My personal favorite is sarcastic, grizzly Gaston (Ray Arrucci) who describes himself as “newly old.” He fills the stage with paradoxically self-deprecating yet arrogant observations of women and the world. If every character onstage is some part of Steve Martin's psyche, then Gaston is his clearest voice.

Suzanne (Elizabeth Wirth) is Picasso's stunning, mesmerized coquette. She waits breathlessly, with a painted smile until the artist appears. Naturally, he has forgotten her. She is just one patch in his multi-colored palette of beautiful conquests. Righteously indignant, her anger fades as Picasso's superstar continues to shine charismatically.

Other geniuses include the great Schmendiman (Timothy J. Cox) and the Visitor (Jason Winfield). Schmendiman wears a very loud red striped blazer, with equally loud vocal chords. He represents every self-important bombastic personality. The Visitor, who is clearly the spirit of Elvis, grinds and gyrates. Nonetheless, he demonstrates the same humble sense of awe in his own talent that shines in Einstein and Picasso.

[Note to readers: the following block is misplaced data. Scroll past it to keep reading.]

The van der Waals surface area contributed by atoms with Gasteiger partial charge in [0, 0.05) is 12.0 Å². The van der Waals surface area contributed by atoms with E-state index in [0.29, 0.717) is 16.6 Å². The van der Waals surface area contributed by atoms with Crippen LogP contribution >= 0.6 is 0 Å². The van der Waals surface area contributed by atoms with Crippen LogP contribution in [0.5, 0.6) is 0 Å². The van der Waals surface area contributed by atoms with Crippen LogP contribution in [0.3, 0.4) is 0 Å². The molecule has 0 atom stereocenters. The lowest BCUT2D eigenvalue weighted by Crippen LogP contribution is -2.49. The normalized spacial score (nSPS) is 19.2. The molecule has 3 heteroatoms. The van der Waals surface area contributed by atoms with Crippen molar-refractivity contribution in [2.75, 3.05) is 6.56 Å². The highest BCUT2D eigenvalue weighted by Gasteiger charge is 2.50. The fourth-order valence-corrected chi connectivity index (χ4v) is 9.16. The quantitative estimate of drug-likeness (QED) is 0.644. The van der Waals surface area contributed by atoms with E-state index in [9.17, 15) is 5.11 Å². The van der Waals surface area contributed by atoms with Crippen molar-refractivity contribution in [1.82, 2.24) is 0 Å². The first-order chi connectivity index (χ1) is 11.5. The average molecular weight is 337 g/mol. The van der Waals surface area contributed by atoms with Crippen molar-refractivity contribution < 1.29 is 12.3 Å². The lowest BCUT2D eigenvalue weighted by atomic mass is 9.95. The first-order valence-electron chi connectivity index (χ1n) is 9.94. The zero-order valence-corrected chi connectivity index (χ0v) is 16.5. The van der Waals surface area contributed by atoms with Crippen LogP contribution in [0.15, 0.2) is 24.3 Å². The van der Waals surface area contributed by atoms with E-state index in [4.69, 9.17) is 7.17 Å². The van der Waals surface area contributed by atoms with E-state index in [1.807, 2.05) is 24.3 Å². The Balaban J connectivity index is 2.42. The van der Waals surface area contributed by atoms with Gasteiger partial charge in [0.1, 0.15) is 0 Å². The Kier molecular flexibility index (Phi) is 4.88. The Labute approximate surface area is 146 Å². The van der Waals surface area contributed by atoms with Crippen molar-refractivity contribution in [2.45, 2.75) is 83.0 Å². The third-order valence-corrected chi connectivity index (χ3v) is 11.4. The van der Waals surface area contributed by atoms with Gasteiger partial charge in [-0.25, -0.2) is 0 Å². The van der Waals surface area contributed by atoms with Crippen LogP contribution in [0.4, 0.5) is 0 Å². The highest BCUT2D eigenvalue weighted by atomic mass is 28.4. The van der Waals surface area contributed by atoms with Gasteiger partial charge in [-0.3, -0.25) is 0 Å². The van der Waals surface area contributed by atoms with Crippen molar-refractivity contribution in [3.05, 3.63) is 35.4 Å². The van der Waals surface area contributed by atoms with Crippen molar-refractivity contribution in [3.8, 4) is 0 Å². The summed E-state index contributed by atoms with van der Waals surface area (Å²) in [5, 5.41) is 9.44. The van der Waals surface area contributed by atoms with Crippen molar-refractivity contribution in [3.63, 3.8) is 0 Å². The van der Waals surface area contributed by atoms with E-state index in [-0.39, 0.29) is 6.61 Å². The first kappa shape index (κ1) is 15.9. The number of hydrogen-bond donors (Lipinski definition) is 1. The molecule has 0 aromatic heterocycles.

Finally, jaded art dealer Sagot (Jimmy T. Owens) and the Countess/Admirer (Holly Vanasse) are groupies. Sagot follows genius for financial gain. Vanasse's characters are enthralled by the hype that surrounds superstars.

This irreverent comedy is directed by Lawrence Lesher with artistic and executive direction by Brian Swasey and Taryn Drongowski respectively. Kudos to Michael P. Kramer (set design), Erik Michael (lights), Hilary Noxon and Bdwy Wig design (costumes/wigs), Michael R. Mele and Christine Goutmann (stage mgmt).

Located at 21-12 30th Road in Astoria, call 718-393-7505 for directions. As always, save me a seat on the aisle.